Yesh Atid leader Yair Lapid denied early on Thursday reports that he was holding coalition talks hostage over his demands to assume the post of foreign minister.
Lapid said he and negotiation partner Naftali Bennett of the Jewish Home party would never issue an “ultimatum” to Prime Minister Benjamin Netanyahu over the issue of the distribution of ministerial posts.
“It’s incorrect and disrespectful,” Lapid said. “Netanyahu is the one who is forming the government and none of us would present an ultimatum to the prime minister of Israel.”
On Wednesday, coalition talks between Yesh Atid and Netanyahu’s Likud-Beytenu faction broke down after Lapid refused to accept the finance portfolio, according to sources inside the Likud negotiating team.
Lapid canceled a scheduled meeting early on Wednesday, torpedoing an upbeat assessment from within Likud that a deal to form a government was imminent.
Lapid is reportedly demanding the Foreign Ministry, but Netanyahu has reserved the post for the faction’s number two, Avigdor Liberman, who stepped down from the post late last year to fight fraud and breach of trust charges. On Wednesday, the attorney general said it was legal for Netanyahu to hold the ministry for an indicted MK.
Earlier, Likud sources told Army Radio that Lapid was “obsessing” about becoming foreign minister, “which isn’t going to happen,” that Likud was furious with him for canceling the scheduled talks earlier in the day, and that it was bizarre that he didn’t want to be finance minister “since his whole campaign was about making sure money was spent only in the right places.”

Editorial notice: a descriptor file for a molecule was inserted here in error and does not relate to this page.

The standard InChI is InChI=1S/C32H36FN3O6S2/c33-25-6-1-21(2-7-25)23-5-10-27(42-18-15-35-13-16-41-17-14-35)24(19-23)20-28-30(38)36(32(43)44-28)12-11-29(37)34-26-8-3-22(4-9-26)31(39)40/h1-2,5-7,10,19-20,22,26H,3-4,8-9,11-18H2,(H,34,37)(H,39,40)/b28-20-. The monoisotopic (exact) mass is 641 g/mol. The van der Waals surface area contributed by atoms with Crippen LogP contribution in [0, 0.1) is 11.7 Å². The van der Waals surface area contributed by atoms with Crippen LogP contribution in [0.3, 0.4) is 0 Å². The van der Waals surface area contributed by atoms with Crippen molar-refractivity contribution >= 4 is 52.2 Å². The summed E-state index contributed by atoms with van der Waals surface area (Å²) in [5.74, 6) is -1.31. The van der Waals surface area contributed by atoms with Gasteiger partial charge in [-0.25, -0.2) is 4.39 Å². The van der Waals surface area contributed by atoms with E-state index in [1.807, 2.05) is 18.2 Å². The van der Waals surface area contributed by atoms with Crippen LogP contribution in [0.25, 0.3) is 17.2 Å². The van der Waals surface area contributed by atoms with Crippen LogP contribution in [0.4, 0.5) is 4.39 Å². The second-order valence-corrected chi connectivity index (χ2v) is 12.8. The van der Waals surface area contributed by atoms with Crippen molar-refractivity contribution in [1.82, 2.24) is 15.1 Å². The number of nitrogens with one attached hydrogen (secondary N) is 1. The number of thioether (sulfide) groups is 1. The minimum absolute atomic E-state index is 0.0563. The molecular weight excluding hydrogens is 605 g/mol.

Lapid, who is also demanding a smaller Cabinet and that the ultra-Orthodox be drafted into national service, wrote on Facebook that the talk about ministerial posts was beside the point.
“The discussion is not about seats but about the essence,” he wrote. “We want to finally get an answer about the plan to [draft the ultra-Orthodox]. We want them to answer the question of why when they want to make drastic budget cuts they want to form a bloated government of 28 ministers that will waste hundreds of millions of shekels.”
With both Yesh Atid and Jewish Home apparently on the verge of joining the government, coalition talks have been focusing on who gets which of the top three ministerial positions — defense, finance, and foreign affairs — but a dispute has also arisen over the number of ministers there will be.
According to Israel Radio, Likud-Beytenu has its sights set on a government composed of up to 25 ministers. Yesh Atid, led by political newcomer Lapid, has drawn the line at a more modest 20.
In another version, Yesh Atid sources told Ynet that Likud insists the government have 28 ministers, whereas Lapid’s party wants 10 fewer than that. The previous government under Netanyahu had 30 ministers and nine deputy ministers.
Lapid on Thursday indicated that Likud-Beytenu was engaging in “spin and leaks,” a constant refrain by the parties as coalition talks drag into their second month.
“They still don’t get that the era of spin and leaks is over, and the public wants clean politics that deals with the real issues,” he wrote.
Stuart Winer contributed to this report.
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